27 Facts About Andrew Marvell


Andrew Marvell was an English metaphysical poet, satirist and politician who sat in the House of Commons at various times between 1659 and 1678.

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At the age of 13, Andrew Marvell attended Trinity College, Cambridge and eventually received a BA degree.

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Andrew Marvell lived during that time at Nun Appleton Hall, near York, where he continued to write poetry.

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Andrew Marvell became a tutor to Cromwell's ward, William Dutton, in 1653, and moved to live with his pupil at the house of John Oxenbridge in Eton.

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Andrew Marvell wrote several poems in praise of Cromwell, who was by this time Lord Protector of England.

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In 1657, Andrew Marvell joined Milton, who by that time had lost his sight, in service as Latin secretary to Cromwell's Council of State at a salary of £200 a year, which represented financial security at that time.

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Andrew Marvell was succeeded as Lord Protector by his son Richard.

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In 1659 Andrew Marvell was elected Member of Parliament for Kingston upon Hull in the Third Protectorate Parliament.

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Andrew Marvell was paid a rate of 6 shillings, 8 pence per day during sittings of parliament, a financial support derived from the contributions of his constituency.

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Andrew Marvell was re-elected MP for Hull in 1660 for the Convention Parliament.

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Andrew Marvell avoided punishment for his own co-operation with republicanism, and he helped convince the government of Charles II not to execute John Milton for his antimonarchical writings and revolutionary activities.

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The closeness of the relationship between the two former colleagues is indicated by the fact that Andrew Marvell contributed an eloquent prefatory poem, entitled "On Mr Milton's Paradise Lost", to the second edition of Milton's epic Paradise Lost.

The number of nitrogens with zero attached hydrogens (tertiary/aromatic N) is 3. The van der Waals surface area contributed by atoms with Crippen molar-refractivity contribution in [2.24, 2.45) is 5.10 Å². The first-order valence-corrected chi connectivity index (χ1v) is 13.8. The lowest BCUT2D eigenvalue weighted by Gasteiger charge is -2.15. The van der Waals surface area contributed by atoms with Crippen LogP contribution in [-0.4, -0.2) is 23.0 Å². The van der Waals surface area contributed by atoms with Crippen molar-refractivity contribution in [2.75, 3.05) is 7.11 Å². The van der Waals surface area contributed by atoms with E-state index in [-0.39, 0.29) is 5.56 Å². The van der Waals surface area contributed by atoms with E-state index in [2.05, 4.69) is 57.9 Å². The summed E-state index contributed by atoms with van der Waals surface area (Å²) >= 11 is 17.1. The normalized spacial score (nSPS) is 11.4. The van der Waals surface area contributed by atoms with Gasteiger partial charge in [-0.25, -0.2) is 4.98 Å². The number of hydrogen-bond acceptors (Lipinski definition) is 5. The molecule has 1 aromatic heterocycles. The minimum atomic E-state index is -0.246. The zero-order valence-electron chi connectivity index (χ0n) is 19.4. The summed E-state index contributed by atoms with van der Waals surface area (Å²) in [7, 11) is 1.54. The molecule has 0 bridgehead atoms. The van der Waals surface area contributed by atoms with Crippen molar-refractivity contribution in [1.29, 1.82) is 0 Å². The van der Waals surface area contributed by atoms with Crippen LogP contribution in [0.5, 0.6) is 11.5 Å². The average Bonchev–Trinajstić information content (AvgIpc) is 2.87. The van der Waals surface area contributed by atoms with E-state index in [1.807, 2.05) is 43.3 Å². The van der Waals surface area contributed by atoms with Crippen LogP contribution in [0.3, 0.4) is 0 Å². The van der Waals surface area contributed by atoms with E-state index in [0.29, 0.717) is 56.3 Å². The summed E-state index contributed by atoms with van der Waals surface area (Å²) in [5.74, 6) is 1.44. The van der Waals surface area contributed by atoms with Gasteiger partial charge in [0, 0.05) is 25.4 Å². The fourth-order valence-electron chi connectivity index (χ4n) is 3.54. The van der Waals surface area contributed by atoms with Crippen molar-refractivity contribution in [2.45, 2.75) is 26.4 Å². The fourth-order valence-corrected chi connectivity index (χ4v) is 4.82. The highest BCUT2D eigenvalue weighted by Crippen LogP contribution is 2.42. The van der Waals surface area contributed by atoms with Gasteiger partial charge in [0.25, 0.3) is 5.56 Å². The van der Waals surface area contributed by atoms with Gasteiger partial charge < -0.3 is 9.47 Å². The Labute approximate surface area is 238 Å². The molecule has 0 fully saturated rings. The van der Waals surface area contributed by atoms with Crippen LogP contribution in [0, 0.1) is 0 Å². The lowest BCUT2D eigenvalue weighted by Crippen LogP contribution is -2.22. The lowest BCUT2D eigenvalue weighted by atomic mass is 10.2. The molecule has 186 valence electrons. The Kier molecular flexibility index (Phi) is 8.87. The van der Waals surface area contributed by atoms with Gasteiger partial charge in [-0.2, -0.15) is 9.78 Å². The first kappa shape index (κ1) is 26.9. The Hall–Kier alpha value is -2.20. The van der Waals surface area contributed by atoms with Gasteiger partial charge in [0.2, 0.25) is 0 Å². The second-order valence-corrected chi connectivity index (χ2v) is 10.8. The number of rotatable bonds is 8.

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In 1661 Andrew Marvell was re-elected MP for Hull in the Cavalier Parliament.

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Andrew Marvell eventually came to write several long and bitterly satirical verses against the corruption of the court.

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From 1659 until his death in 1678, Andrew Marvell was serving as London agent for the Hull Trinity House, a shipmasters' guild.

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Andrew Marvell went on two missions to the continent, one to the Dutch Republic and the other encompassing Russia, Sweden, and Denmark.

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Andrew Marvell spent some time living in a cottage on Highgate Hill in north London, where his time in the area is recorded by a bronze plaque that bears the following inscription:.

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Andrew Marvell died suddenly in 1678, while in attendance at a popular meeting of his old constituents at Hull.

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Andrew Marvell's health had previously been remarkably good; and it was supposed by many that he was poisoned by some of his political or clerical enemies.

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Andrew Marvell was buried in the church of St Giles in the Fields in central London.

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Andrew Marvell's monument, erected by his grateful constituency, bears the following inscription:.

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Andrew Marvell having served twenty years successfully in Parliament, and that with such Wisdom, Dexterity, and Courage, as becomes a true Patriot, the town of Kingston-upon-Hull, from whence he was deputed to that Assembly, lamenting in his death the public loss, have erected this Monument of their Grief and their Gratitude, 1688.

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Andrew Marvell wrote anonymous prose satires criticizing the monarchy and Roman Catholicism, defending Puritan dissenters, and denouncing censorship.

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Andrew Marvell had flirted briefly with Catholicism as a youth, and was described in his thirties as "a notable English Italo-Machiavellian".

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Vincent Palmieri noted that Andrew Marvell is sometimes known as the "British Aristides" for his incorruptible integrity in life and poverty at death.

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Andrew Marvell is said to have adhered to the established stylized forms of his contemporary neoclassical tradition.

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Andrew Marvell adopted familiar forms and infused them with his unique conceits, analogies, reflections and preoccupations with larger questions about life and death T S Eliot wrote of Marvell's style that "It is more than a technical accomplishment, or the vocabulary and syntax of an epoch; it is, what we have designated tentatively as wit, a tough reasonableness beneath the slight lyric grace".

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